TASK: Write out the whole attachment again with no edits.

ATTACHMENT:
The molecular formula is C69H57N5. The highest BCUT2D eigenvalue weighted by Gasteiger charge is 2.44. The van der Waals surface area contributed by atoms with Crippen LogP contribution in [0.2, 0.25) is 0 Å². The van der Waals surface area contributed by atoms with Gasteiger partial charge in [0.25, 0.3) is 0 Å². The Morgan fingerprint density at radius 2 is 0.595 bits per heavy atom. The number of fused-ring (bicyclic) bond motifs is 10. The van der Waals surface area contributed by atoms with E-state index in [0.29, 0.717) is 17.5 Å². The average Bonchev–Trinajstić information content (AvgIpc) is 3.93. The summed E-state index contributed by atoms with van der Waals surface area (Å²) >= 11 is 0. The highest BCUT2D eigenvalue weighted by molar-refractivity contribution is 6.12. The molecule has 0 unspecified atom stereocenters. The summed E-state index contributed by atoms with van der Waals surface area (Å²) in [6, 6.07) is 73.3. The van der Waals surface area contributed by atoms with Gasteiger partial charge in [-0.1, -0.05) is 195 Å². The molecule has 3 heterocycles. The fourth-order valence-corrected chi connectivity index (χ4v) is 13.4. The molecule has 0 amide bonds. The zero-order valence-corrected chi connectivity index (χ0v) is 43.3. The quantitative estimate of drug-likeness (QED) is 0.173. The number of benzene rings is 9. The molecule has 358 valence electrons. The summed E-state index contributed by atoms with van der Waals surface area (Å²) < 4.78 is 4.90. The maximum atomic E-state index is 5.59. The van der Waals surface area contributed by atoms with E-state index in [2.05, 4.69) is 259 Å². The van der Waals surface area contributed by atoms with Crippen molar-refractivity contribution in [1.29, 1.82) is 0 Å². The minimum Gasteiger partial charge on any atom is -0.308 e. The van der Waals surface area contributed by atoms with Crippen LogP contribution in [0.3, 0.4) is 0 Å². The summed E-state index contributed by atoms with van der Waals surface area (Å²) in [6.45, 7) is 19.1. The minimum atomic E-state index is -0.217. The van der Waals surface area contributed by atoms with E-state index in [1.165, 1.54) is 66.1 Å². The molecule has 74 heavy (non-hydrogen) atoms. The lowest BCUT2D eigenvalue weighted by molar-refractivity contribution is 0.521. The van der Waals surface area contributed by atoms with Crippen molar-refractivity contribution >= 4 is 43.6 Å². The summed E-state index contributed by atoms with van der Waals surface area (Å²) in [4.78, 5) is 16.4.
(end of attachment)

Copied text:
The molecular formula is C69H57N5. The highest BCUT2D eigenvalue weighted by Gasteiger charge is 2.44. The van der Waals surface area contributed by atoms with Crippen LogP contribution in [0.2, 0.25) is 0 Å². The van der Waals surface area contributed by atoms with Gasteiger partial charge in [0.25, 0.3) is 0 Å². The Morgan fingerprint density at radius 2 is 0.595 bits per heavy atom. The number of fused-ring (bicyclic) bond motifs is 10. The van der Waals surface area contributed by atoms with E-state index in [0.29, 0.717) is 17.5 Å². The average Bonchev–Trinajstić information content (AvgIpc) is 3.93. The summed E-state index contributed by atoms with van der Waals surface area (Å²) >= 11 is 0. The highest BCUT2D eigenvalue weighted by molar-refractivity contribution is 6.12. The molecule has 0 unspecified atom stereocenters. The summed E-state index contributed by atoms with van der Waals surface area (Å²) in [6, 6.07) is 73.3. The van der Waals surface area contributed by atoms with Gasteiger partial charge in [-0.1, -0.05) is 195 Å². The molecule has 3 heterocycles. The fourth-order valence-corrected chi connectivity index (χ4v) is 13.4. The molecule has 0 amide bonds. The zero-order valence-corrected chi connectivity index (χ0v) is 43.3. The quantitative estimate of drug-likeness (QED) is 0.173. The number of benzene rings is 9. The molecule has 358 valence electrons. The summed E-state index contributed by atoms with van der Waals surface area (Å²) < 4.78 is 4.90. The maximum atomic E-state index is 5.59. The van der Waals surface area contributed by atoms with E-state index in [2.05, 4.69) is 259 Å². The van der Waals surface area contributed by atoms with Crippen molar-refractivity contribution in [1.29, 1.82) is 0 Å². The minimum Gasteiger partial charge on any atom is -0.308 e. The van der Waals surface area contributed by atoms with Crippen LogP contribution in [0.3, 0.4) is 0 Å². The summed E-state index contributed by atoms with van der Waals surface area (Å²) in [6.45, 7) is 19.1. The minimum atomic E-state index is -0.217. The van der Waals surface area contributed by atoms with E-state index in [1.165, 1.54) is 66.1 Å². The molecule has 74 heavy (non-hydrogen) atoms. The lowest BCUT2D eigenvalue weighted by molar-refractivity contribution is 0.521. The van der Waals surface area contributed by atoms with Crippen molar-refractivity contribution >= 4 is 43.6 Å². The summed E-state index contributed by atoms with van der Waals surface area (Å²) in [4.78, 5) is 16.4.